Wolverine's Ryan Reynolds on swordplay and Deadpool

Ryan Reynolds, co-star of the upcoming action film X-Men Origins: Wolverine, told reporters that he was thrilled to play the character of Deadpool despite the role's physical challenges.

"I've actually wanted to play Deadpool for a very long time, so it was a bit of a dream come true," Reynolds said in a news conference last weekend in Los Angeles.

In Wolverine, Reynolds' character Deadpool is a motor-mouthed master swordsman who works briefly with Jackman's title character when they are recruited to be part of a special team coordinated by William Stryker, played by Danny Huston. Reynolds spoke alongside Jackman and co-star Liev Schreiber at a press conference; following is an edited version of that news conference. X-Men Origins: Wolverine opens on Friday. (Spoilers ahead!)

Liev and Ryan, these are unusual roles for you. What kind of preparation did you do to get ready for those fight sequences?

Reynolds: I always felt that he was a character that sort of felt like a cross between Commando and Phantom of the Opera, by way of Caddyshack. So, for me, it was a pretty original type of guy in this universe. But to get ready, I felt like I was ready years ago, because I've wanted to play this guy forever. But it was a lot of sword training, a lot of working out with Hugh, who I remember on my first day looked a lot like a guy who was going to make a necklace out of my teeth. That was sort of the gold standard that was set from early on, but basically it's spending hours and hours and hours with the katana sword training fellows.

What about the thing over your mouth? Was that very claustrophobic?

Reynolds: Yes, having my mouth sewn shut was [tough]. It's a moment where you say, "Why am I method?" But you go for it anyway. And, at lunch, snorting a steak was hard, but I got it down.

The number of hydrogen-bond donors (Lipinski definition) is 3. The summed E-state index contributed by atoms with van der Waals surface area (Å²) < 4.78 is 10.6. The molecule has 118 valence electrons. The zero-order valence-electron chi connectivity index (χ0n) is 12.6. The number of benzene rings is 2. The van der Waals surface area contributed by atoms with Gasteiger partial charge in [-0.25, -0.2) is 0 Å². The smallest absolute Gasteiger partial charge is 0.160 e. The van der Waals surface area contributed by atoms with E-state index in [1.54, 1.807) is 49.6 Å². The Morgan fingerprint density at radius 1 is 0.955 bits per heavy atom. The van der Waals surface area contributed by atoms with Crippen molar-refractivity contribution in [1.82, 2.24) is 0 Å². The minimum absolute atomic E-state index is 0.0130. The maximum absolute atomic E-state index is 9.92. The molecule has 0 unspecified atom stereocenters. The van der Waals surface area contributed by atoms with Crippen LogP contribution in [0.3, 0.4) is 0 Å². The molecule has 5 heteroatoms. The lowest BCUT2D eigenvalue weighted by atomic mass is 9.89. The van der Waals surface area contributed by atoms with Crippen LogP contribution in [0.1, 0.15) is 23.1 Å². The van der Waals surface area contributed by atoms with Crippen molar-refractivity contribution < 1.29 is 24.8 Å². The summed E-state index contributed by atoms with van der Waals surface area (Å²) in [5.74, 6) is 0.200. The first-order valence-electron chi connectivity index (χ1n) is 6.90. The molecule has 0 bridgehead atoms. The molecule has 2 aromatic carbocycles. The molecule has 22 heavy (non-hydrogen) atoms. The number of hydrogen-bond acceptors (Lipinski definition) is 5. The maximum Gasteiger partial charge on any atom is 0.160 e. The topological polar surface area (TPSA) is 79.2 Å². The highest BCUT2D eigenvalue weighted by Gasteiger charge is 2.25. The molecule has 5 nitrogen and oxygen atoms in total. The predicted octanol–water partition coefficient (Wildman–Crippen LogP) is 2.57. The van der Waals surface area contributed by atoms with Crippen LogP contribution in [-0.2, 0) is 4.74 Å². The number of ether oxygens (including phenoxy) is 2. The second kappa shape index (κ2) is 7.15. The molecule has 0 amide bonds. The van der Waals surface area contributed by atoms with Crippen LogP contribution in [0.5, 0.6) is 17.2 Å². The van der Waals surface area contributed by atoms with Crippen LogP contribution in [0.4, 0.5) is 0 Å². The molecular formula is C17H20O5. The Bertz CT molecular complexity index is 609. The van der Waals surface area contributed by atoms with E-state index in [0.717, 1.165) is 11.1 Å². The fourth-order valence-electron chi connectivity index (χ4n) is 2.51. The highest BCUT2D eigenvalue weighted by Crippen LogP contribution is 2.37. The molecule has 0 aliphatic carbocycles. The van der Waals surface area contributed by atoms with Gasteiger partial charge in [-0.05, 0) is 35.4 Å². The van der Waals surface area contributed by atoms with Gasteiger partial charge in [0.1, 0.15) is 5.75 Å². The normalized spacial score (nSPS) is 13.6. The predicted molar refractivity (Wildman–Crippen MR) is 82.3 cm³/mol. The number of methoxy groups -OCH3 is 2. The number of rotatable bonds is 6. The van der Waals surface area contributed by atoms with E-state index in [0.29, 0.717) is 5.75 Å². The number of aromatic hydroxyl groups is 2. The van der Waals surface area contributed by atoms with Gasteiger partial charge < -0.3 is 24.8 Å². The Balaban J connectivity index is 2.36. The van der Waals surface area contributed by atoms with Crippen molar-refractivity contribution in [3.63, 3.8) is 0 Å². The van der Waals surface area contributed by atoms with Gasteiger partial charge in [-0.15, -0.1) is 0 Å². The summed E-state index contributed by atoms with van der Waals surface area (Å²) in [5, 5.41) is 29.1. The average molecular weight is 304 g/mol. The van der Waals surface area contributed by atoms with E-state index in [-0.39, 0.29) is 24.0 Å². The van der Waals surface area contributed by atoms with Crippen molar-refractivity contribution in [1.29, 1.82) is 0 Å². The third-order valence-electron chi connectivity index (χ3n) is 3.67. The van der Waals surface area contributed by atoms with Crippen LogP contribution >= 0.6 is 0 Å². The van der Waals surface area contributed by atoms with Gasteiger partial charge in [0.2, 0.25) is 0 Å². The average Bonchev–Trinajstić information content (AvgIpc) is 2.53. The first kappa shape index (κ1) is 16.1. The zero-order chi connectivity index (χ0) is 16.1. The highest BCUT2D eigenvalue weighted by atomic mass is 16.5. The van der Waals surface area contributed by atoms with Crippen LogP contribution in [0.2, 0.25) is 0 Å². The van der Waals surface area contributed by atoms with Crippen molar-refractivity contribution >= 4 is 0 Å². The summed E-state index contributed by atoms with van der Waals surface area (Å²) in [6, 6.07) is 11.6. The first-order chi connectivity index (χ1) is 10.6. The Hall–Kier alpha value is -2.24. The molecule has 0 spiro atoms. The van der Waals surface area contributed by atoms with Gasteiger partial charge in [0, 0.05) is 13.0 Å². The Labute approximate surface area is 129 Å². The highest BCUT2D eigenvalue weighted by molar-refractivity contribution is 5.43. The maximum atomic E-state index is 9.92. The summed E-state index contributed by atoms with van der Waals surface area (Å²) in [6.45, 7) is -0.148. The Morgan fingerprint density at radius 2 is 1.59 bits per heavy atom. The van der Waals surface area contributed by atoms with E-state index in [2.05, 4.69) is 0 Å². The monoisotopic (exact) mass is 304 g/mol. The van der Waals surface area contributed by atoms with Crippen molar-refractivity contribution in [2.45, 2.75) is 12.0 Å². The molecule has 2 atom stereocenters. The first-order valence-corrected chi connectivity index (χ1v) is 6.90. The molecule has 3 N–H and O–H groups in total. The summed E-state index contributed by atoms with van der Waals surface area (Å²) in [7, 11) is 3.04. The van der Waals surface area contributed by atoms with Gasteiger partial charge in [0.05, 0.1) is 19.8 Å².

Schreiber: Twelve years ago, or something like 12 years ago, Hugh and I did a film together, and believe it or not, I believe I actually was bigger than Hugh in those days. Things have changed, and he's grown substantially as an actor and as a human being in general, so the first agenda was getting bigger. I made the awful mistake of going online to see what the fans thought, and, of course, they said, "You need to get bigger." So I started working out with Hugh and doing the high-protein diet; between the two of us, I think we wiped out a whole gene pool of chickens. I know people think it's a strange, [that] it's a departure for me, but I don't really [feel that]. I felt right at home with that sort of sibling-rivalry thing with Hugh, and it was a lot of fun.

What are your most vivid memories of working on the film?

Reynolds: I honestly worked probably the longest day of my life on this movie, but it's a huge movie, so there are several units going at once, and I had a day when I was going back and forth from each unit, and it was about a 22-hour day, and there was makeup and all of these things. I'm having to spin these swords at a million miles an hour around my body, and by about hour 19, I had a couple of extremely close calls with these katana swords. I mean, when you're spinning these swords, you're going to want to wear pants for that. I honestly just about lost my future legacy a couple of times, and I had to take a little break and pour myself a nice shot of espresso and carry on. That, for me, was probably the worst of it.

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